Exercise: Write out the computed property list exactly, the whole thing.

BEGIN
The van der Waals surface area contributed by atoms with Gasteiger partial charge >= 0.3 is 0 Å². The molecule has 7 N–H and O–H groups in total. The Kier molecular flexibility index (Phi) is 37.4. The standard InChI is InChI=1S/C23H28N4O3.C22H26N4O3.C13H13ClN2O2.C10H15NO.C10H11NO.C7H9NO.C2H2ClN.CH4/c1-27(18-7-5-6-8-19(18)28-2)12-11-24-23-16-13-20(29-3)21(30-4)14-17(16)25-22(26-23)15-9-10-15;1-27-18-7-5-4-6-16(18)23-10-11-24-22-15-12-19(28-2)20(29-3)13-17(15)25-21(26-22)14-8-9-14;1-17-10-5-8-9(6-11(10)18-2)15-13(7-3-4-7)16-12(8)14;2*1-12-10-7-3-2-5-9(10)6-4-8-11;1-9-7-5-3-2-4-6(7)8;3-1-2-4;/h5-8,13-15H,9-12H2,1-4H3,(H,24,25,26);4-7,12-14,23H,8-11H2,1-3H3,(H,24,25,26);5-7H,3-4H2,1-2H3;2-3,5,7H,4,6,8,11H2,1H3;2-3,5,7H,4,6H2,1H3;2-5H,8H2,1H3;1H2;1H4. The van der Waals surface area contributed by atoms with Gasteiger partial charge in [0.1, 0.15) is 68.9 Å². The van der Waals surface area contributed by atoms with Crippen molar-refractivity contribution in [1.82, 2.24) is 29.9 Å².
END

The van der Waals surface area contributed by atoms with Gasteiger partial charge >= 0.3 is 0 Å². The molecule has 7 N–H and O–H groups in total. The Kier molecular flexibility index (Phi) is 37.4. The standard InChI is InChI=1S/C23H28N4O3.C22H26N4O3.C13H13ClN2O2.C10H15NO.C10H11NO.C7H9NO.C2H2ClN.CH4/c1-27(18-7-5-6-8-19(18)28-2)12-11-24-23-16-13-20(29-3)21(30-4)14-17(16)25-22(26-23)15-9-10-15;1-27-18-7-5-4-6-16(18)23-10-11-24-22-15-12-19(28-2)20(29-3)13-17(15)25-21(26-22)14-8-9-14;1-17-10-5-8-9(6-11(10)18-2)15-13(7-3-4-7)16-12(8)14;2*1-12-10-7-3-2-5-9(10)6-4-8-11;1-9-7-5-3-2-4-6(7)8;3-1-2-4;/h5-8,13-15H,9-12H2,1-4H3,(H,24,25,26);4-7,12-14,23H,8-11H2,1-3H3,(H,24,25,26);5-7H,3-4H2,1-2H3;2-3,5,7H,4,6,8,11H2,1H3;2-3,5,7H,4,6H2,1H3;2-5H,8H2,1H3;1H2;1H4. The van der Waals surface area contributed by atoms with Gasteiger partial charge in [0.1, 0.15) is 68.9 Å². The van der Waals surface area contributed by atoms with Crippen molar-refractivity contribution in [1.82, 2.24) is 29.9 Å².